Won't You Be My Neighbor: This is Iowa

A state filled with good neighbors offers you the perfect location.

By
Tim Carty
On Tuesday, January 5, 2021 - 15:42
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From major urban centers to college towns and rural communities, Iowa offers a diversity of lifestyle options, with short commutes and ease of mobility that allow residents to enjoy more of their lives outside of their cars.

For some, Iowa may be considered one of the "flyover states," but the tight-knit communities and cultural scenes the state offers make it one of the nation's best-kept secrets for residents and visitors alike. Whether you're just visiting or relocating permanently, Iowa offers this promise: There's a perfect place for you.

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Kathryn Gamble

Family-Friendly Communities

In every corner of the state, Iowa boasts thriving, family-friendly communities. Iowa's population is just over 3 million and, at 55 people per square mile, it has one of the lowest population densities in the U.S. Iowa offers you plenty of opportunities to get to know your neighbors — and plenty of opportunities to get out and have fun.

What makes Iowa's outdoor amenities unique is the easy access to recreation areas, no matter where you are. Take the troop out to one of the more than 80 state parks, five state forests or three state wildlife areas, or go for a ride on more than 1,800 miles of easily accessible bike trails. Even in major urban centers — Des Moines, Cedar Rapids, Waterloo — getting to enjoy the state's natural beauty is easy and quick. A number of restaurants and bars in the state are equipped with a bike rack for riders to come right in off the trail.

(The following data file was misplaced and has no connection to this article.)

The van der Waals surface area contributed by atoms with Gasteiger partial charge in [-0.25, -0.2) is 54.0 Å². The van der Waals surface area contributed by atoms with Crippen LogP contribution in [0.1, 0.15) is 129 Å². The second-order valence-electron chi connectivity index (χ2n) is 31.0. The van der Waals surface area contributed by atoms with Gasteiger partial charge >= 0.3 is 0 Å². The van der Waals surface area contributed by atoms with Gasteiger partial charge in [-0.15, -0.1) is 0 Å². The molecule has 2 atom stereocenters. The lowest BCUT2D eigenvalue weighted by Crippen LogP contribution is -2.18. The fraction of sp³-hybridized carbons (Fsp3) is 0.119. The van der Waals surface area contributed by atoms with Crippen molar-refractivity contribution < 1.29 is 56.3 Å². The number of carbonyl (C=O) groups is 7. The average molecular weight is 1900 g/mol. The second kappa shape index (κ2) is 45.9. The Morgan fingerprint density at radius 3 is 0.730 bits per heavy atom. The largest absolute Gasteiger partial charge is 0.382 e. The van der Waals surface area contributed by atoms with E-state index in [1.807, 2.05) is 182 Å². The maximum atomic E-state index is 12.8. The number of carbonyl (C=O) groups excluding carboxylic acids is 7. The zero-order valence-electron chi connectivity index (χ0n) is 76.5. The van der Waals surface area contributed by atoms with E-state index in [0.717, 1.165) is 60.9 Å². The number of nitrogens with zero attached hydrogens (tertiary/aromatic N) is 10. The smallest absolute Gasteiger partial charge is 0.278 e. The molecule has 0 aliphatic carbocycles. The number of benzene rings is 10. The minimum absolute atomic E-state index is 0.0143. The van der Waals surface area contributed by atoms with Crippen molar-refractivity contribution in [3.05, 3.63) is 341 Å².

Plus, when it comes to buying healthy food for your family, Iowa is the place to find fresh produce. You've heard of the farm-to-table trend, right? Even though Iowa is the world's corn capital and No. 1 in soybean, egg and pork production, its fruits and vegetables are also topnotch. Farms are often just outside of the metro areas, so harvested food gets from the field to your table faster than anywhere else. And you really can taste the freshness.

When it comes to maintaining the state's high-quality of life, Iowa frequently makes updates, including investing in public education programs, downtown revitalization projects and rural broadband, which makes it the perfect place to move — no matter where your job is based.

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Steve Woit

Live Here, Work Anywhere

Remote workers will see their income stretch further in Iowa, where lower housing prices make moving into a dream home an attainable goal.

But there's more to Iowa's attractiveness as a place to live and work than just a low cost of living.

Iowa is investing in important pieces of its local economies. Iowa schools are topnotch, consistently ranking at the top of high school graduation rates and very high in standardized test scores in the country.

Iowa has also been investing heavily in making sure that you'll have access to high-speed internet no matter where you live. If you're craving a laid back, comfortable, fun and easy lifestyle, Iowa is the place. Bring your job with you. Work at home or in one of our many coworking spaces, like MERGE in the heart of downtown Iowa City, Gravitate in Des Moines, or Mill Race in Cedar Falls.